HOME I. Introduction

Sudan (country), republic in northeastern Africa, the largest country of the African continent. It is bounded on the north by Egypt; on the east by the Red Sea, Eritrea, and Ethiopia; on the south by Kenya, Uganda, and Democratic Republic of the Congo (DRC, formerly Zaire); and on the west by the Central African Republic, Chad, and Libya. Sudan has a total area of 2,505,800 sq km (967,490 sq mi). Khartoum is the capital and largest city.

II. Land and Resources

Sudan has a maximum length from north to south of more than 2,250 km (1,400 mi); the extreme width of the country is about 1,730 km (about 1,075 mi). It is divided into three separate natural regions, ranging from desert in the north, covering about 30 percent of all Sudan, through a vast semiarid region of steppes and low mountains in central Sudan, to a region of vast swamps (the As Sudd region) and rain forest in the south. Major topographical features of Sudan are the Nile River, its headstreams the White Nile and Blue Nile, and the tributaries of these rivers. The White Nile traverses the country from the Uganda border to a point near Khartoum, where it joins the Blue Nile to form the Nile proper. The Blue Nile rises in the Ethiopian Plateau and flows across east central Sudan. Of the Nile tributaries the most important is the 'Atbarah, which also rises in the Ethiopian Plateau. The Libyan Desert, a barren waste broken by rugged uplands, covers most of Sudan west of the Nile proper. The Nubian Desert lies in the region east of the Nile proper and the 'Atbarah. The Red Sea Hills are located along the coast. The highest point in Sudan, Kinyeti (3,187 m/10,456 ft), is in the southeast.

A. Climate

Sudan has a tropical climate. Seasonal variations are most sharply defined in the desert zones, where winter temperatures as low as 4°C (40°F) are common, particularly after sunset. Summer temperatures often exceed 40°C (110°F) in the desert zones, and rainfall is negligible. Dust storms, called haboobs, frequently occur. High temperatures also prevail to the south throughout the central plains region, but the humidity is generally low. In the vicinity of Khartoum the average annual temperature is about 27°C (about 80°F); and annual rainfall, most of which occurs between mid-June and September, is about 250 mm (about 10 in). Equatorial climatic conditions prevail in southern Sudan. In this region the average annual temperature is about 29°C (about 85°F), annual rainfall is more than 1,000 mm (40 in), and the humidity is excessive.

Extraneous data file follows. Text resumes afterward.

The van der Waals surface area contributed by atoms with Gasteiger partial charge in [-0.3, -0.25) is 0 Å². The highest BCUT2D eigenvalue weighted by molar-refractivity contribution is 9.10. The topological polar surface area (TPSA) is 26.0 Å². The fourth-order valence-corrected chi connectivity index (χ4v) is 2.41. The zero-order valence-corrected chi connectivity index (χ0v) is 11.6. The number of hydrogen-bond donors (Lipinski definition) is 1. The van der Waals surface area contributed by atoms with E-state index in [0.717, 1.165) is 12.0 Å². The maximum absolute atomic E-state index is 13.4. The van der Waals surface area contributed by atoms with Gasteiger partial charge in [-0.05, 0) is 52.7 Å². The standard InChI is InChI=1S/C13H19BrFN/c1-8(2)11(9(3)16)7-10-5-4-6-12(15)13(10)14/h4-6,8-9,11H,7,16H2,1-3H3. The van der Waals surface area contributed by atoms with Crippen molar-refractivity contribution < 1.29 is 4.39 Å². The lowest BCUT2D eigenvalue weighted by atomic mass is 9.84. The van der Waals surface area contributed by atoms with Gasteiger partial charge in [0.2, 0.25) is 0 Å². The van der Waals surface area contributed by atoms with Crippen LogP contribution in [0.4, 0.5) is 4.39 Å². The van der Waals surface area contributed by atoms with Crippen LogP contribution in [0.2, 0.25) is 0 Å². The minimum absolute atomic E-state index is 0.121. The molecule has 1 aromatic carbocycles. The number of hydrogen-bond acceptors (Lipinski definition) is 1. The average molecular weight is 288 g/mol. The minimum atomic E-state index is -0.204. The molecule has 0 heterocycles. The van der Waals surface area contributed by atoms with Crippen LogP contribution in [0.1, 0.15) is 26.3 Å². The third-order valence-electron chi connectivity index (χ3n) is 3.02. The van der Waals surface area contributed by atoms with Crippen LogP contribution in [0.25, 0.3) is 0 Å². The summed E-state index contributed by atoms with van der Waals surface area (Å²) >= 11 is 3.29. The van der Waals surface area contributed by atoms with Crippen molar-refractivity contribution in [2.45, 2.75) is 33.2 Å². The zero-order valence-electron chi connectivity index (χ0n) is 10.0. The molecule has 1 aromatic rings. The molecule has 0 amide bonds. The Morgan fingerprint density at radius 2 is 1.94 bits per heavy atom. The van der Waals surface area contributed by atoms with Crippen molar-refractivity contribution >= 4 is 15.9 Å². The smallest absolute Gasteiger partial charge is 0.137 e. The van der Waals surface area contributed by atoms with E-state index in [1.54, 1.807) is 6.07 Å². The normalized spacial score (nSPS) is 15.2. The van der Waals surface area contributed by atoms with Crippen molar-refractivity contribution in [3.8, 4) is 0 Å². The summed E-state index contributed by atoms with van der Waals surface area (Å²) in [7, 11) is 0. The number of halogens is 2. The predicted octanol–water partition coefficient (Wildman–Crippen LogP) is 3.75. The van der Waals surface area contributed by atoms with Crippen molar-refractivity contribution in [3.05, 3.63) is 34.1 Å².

B. Natural Resources

The primary natural resources of Sudan are water, supplied by the Nile River system, and fertile soil. Large areas of cultivable land are situated in the region between the Blue Nile and the 'Atbarah and between the Blue Nile and the White Nile. Other cultivable land is in the narrow Nile Valley and in the valleys of the plains region. Irrigation is extensively employed in these areas. The country also has vast areas of grasslands and forests, including acacia forests, the source of gum arabic. Small deposits of many different minerals occur, the most important of which are chromium, copper, and iron ore. Petroleum was discovered in western Sudan in the late 1970s and early 1980s.

C. Plants and Animals

Vegetation is sparse in the desert zones of Sudan. Various species of acacia occur in the regions contiguous to the Nile Valley. Large forested areas are found in central Sudan, especially in the river valleys. Among the most common trees are the hashab, talh, heglig, and several species of acacia, notably sunt, laot, and kittr. Trees such as ebony, silag, and baobab are common in the Blue Nile Valley. Ebony, mahogany, and other varieties of timber trees are found in the White Nile Basin. Other species of indigenous vegetation include cotton, papyrus, castor-oil plants, and rubber plants.

Animal life is abundant in the plains and equatorial regions of Sudan. Elephants are numerous in the southern forests, and crocodiles and hippopotamuses abound in the rivers. Other large animals include giraffes, leopards, and lions. Monkeys, various species of tropical birds, and poisonous reptiles are also found, and insects—especially mosquitoes, seroot flies, and tsetse flies—infest the equatorial belt.